According to the guideline, there is an elevated risk for stroke in women who smoke and have migraines with aura, so those women should be counseled to stop smoking. Further, there is evidence that treatments to reduce the frequency of migraines may reduce the risk for stroke.

Active screening for AF should be conducted in women aged 75 years and older because older women with AF have a high risk for stroke, and women with paroxysmal or permanent AF and other risk factors should be prescribed a novel oral anticoagulant, according to the guideline.

Other topics covered by the guideline include diet, physical activity and carotid endarterectomy.

PAGE BREAK

Goal to raise awareness

One challenge is ensuring that the guidelines are known to all specialties, experts Cardiology Today interviewed said.

“This is an area that falls into a gap where no group of physicians is taking the primary responsibility for reducing strokes before they happen or reducing the chance of a second event,” Gina Lundberg, MD, FACC, assistant professor of medicine at Emory School of Medicine, director of the Emory Women’s Heart Center at Emory University and AHA spokeswoman, said in an interview.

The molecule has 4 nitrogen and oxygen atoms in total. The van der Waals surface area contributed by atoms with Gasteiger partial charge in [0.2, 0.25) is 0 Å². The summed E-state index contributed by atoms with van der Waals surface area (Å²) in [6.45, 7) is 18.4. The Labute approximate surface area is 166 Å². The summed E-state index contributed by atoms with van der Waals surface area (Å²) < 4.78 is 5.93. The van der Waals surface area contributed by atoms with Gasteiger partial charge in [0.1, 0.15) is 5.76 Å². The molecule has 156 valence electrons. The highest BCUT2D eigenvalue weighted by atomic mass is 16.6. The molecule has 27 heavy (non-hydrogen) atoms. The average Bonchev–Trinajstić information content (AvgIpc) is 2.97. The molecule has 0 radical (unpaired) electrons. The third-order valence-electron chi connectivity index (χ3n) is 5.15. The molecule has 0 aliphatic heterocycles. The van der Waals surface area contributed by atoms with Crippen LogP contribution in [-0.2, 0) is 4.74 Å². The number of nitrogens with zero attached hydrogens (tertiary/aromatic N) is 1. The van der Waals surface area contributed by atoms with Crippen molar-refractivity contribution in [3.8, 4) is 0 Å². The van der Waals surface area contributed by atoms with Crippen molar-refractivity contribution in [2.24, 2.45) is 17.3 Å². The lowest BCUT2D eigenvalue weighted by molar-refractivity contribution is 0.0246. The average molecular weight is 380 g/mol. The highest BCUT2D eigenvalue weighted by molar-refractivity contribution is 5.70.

“My opinion is that cardiologists … don’t really see this as our area. [We] put that off to the neurologists. And the neurologists really aren’t involved in risk reduction through cholesterol, BP, blood-clotting factors and inflammatory biomarkers,” she said.

Calling attention to the stroke risks of women who had pregnancies associated with high BP or preeclampsia may be the greatest accomplishment of the guidelines because it addresses an unmet need, Lundberg said. “This is a gap in medical care, that these women aren’t being told that they need to be followed long term because they are at risk for stroke and MI and might want to start seeing a preventive cardiologist by age 40 or 45.”